Cultural understanding explained to court workers

OHSWEKEN — A gathering of about 100 lawyers, judges, and court workers got an education on Six Nations culture, history, beliefs and the multigenerational effects of the residential school system on Friday at Six Nations Polytechnic. The idea was to make people within the judicial system more understanding of the differences between Indigenous thought, culture and practices from that of mainstream Canada.

It was also an opportunity for a review of the newly established Aboriginal Court, which began two years ago in Brantford. This new take on the judicial system sets aside all the pomp and circumstance of the British Court System with its robes, bar and high-sitting judge’s bench. Instead, an Onkwehonwe person accused of a crime is dealt with on a level playing field with lawyers and judges removing the robes for suits and sitting in a circle with the accused, his or her family and lawyers on the same level.

Sounds simple, but this is a style of court that is conducted more as a conversation than the adversarial nature of the Canadian court system.

Justice Gethin Edward along with lawyer Sarah Dover, who has defended many cases involving First Nations clients, pushed to see this more culturally sensitive style implemented in Brantford, which is next door to Canada’s most populous reserve at Six Nations.

A number of Six Nations people spoke at the seminar including historian Rick Hill, who explained different worldviews and cultural beliefs held by the Haudenosaunee over past and present times.

Others spoke of their personal experiences within the Canadian court, while others offered heartbreaking stories of their personal experiences and that of their parents within the residential school system.

Jan Longboat spoke of her work with victims of the residential school system and how the legacy from that is passed down through generations.

“We started the Aboriginal Court in 2014,” recalls Six Nations’ born Justice Edward. “It’s been going for just over 18 months now and it’s good. You try and curb your enthusiasm but when you see people engaged in a process wanting things to be different that is good. What has been missing is this idea that a justice system can affect change that is good and is therapeutic.”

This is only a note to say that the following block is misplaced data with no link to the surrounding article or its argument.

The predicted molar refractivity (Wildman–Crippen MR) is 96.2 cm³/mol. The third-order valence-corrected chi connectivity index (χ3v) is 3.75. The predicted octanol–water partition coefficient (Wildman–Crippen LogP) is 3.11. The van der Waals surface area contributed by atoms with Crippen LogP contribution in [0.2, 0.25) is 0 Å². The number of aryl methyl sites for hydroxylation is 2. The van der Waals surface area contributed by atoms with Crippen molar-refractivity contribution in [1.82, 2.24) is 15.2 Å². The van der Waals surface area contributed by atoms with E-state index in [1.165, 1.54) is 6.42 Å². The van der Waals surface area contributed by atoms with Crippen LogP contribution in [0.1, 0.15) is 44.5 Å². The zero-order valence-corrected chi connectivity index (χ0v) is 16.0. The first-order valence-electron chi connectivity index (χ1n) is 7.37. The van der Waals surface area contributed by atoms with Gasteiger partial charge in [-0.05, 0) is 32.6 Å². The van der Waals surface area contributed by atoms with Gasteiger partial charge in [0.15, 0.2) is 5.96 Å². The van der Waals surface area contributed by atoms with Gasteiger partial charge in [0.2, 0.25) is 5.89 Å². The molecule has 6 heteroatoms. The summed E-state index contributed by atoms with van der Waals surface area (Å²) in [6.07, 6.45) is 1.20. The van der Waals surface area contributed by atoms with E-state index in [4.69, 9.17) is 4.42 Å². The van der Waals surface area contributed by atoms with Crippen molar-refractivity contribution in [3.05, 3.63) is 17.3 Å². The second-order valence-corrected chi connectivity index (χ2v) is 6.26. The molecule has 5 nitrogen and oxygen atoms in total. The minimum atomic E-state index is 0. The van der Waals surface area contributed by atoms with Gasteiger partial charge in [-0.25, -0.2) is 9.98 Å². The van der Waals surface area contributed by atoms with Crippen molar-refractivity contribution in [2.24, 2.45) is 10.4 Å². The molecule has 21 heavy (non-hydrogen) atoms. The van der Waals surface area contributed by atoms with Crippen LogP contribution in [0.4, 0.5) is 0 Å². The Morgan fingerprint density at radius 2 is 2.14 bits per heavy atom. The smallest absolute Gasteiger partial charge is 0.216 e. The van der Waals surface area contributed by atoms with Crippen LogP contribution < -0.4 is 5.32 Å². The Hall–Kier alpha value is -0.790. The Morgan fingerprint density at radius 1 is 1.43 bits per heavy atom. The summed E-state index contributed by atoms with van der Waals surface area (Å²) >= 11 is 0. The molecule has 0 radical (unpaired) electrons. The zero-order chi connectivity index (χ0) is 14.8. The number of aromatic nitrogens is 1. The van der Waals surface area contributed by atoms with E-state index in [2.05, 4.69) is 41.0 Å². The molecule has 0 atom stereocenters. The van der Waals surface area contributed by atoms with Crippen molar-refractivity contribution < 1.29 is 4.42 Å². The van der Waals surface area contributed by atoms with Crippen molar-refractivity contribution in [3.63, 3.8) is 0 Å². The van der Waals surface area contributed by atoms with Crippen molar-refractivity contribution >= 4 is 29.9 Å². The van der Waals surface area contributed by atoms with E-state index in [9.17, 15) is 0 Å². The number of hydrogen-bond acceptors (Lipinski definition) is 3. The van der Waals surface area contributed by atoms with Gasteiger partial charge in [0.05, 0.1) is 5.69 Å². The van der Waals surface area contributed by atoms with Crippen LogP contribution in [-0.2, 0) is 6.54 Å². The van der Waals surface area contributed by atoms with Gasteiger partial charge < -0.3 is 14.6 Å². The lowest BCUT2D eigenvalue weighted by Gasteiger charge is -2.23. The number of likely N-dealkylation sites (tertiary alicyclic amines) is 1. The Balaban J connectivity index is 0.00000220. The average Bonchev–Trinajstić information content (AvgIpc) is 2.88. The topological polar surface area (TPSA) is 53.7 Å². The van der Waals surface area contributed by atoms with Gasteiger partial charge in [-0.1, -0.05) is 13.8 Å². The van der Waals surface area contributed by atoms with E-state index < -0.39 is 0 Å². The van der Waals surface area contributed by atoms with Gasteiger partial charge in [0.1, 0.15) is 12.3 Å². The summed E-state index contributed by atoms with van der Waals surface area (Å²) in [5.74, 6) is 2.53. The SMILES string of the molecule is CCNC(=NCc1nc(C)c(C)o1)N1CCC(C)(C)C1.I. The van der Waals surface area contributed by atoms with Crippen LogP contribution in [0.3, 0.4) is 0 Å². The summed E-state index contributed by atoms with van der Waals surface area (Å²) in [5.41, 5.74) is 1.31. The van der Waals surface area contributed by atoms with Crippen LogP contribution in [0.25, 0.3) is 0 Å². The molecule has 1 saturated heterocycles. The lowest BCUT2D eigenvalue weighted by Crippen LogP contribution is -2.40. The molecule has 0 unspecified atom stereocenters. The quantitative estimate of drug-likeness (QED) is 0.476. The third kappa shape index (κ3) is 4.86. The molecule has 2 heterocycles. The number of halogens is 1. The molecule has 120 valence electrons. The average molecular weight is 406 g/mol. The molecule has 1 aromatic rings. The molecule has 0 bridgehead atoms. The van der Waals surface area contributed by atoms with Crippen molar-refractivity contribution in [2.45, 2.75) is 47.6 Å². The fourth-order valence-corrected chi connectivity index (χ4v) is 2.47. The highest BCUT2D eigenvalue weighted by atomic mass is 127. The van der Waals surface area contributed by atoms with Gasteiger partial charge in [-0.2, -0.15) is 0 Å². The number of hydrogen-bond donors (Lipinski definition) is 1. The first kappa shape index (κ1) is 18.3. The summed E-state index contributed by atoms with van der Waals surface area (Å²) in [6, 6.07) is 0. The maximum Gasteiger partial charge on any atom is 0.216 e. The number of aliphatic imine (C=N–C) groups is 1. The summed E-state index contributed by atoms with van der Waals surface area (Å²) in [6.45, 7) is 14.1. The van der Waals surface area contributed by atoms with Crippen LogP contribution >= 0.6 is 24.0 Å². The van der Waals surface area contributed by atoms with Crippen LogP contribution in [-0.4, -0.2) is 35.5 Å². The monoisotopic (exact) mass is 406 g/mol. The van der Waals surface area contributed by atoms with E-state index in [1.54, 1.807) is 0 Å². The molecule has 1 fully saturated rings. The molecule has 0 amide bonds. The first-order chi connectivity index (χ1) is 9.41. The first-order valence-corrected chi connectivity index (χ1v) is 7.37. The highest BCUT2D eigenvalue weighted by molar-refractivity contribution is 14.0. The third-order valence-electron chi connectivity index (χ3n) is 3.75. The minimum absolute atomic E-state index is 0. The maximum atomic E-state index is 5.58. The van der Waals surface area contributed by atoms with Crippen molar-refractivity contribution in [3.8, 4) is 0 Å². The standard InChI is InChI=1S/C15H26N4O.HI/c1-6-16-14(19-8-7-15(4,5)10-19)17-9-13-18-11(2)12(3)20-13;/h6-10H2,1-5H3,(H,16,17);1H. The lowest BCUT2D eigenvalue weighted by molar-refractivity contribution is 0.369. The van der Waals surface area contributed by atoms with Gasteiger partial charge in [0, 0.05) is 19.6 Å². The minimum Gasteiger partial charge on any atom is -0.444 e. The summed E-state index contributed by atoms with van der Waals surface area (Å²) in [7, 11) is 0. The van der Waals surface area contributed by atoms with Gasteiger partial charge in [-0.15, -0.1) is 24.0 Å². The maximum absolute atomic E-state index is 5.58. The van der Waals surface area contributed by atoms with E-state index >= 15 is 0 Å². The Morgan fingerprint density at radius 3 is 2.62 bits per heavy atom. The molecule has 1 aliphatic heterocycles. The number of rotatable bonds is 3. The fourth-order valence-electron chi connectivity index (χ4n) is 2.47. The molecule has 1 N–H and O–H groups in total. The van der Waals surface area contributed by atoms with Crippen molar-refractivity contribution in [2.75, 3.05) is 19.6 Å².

Edward said that there are lots of stories about people that have been affected in positive ways by the justice system, but he is seeing this almost all the time within the Aboriginal Court since it began.

“I am seeing this every time we convene court when we listen to these individuals,” he says. “It’s only through listening that we can understand.”

Although working within the established judicial system for years, as a lawyer before becoming a judge, he was critical of the intimidation factor the system presents to those who come before the godlike judge.

“I remember when I was a lawyer,” he says. “We got into that bunker at 102 Wellington Street and we’d put through 25-30 guilty pleas a day and we’d spend, like five minutes talking with someone about what it is that went on and why it happened, and then you’d regurgitate that in front of the judge. Then the judge would ‘bang’ give them a sentence. How [does] that help anyone? So this is an opportunity that we have to simply sit back, take our time and try to understand.”

It is not only good for the accused, it is also good for a judge to try and understand people with a different understanding than the mainstream.


“It’s as therapeutic for me as I hope it is for the individuals that come before me,” says Edward. “It kind of gives you a second chance at things as a judge. It makes you really think about what is it we are trying to do when we try a case.”

He takes this different way of hearing any case into the mainstream court with him as well.

“I’m thinking, wow, maybe we should rethink how we should do things for all folks and not just First Nations. Is it any surprise that all of that formality of the court was started in jolly old England where they paid lip service to the idea that the Magna Charta established some kind of equality, but it didn’t,” says Edward. “Let’s face it, landholders wanted to make sure that everyone knew what the pecking order was so the courts were established in such a way that clearly demonstrates that hierarchy where the judge is up there and the people are down there and you impose things as a judge when you have that.”

He has found that, even in the 18 months the program has been in place, when you sit in the round with the people you come up with solutions, and Justice Edward has found that getting out of the robe and off the bench relaxes the adversarial nature of the established court system, especially for those already intimidated by having to go before a judge.

Those in attendance were taking notes and listening with great interest, but the most important gage by which to judge the success of such a gathering is the amount to talk and discussion between those in attendance after the event closes. If that is any indicator, many more people within the system went home with a different understanding that will help them understand the uniqueness of the Onkwehonwe people and their culture when trying a case involving Onkwehonwe people.

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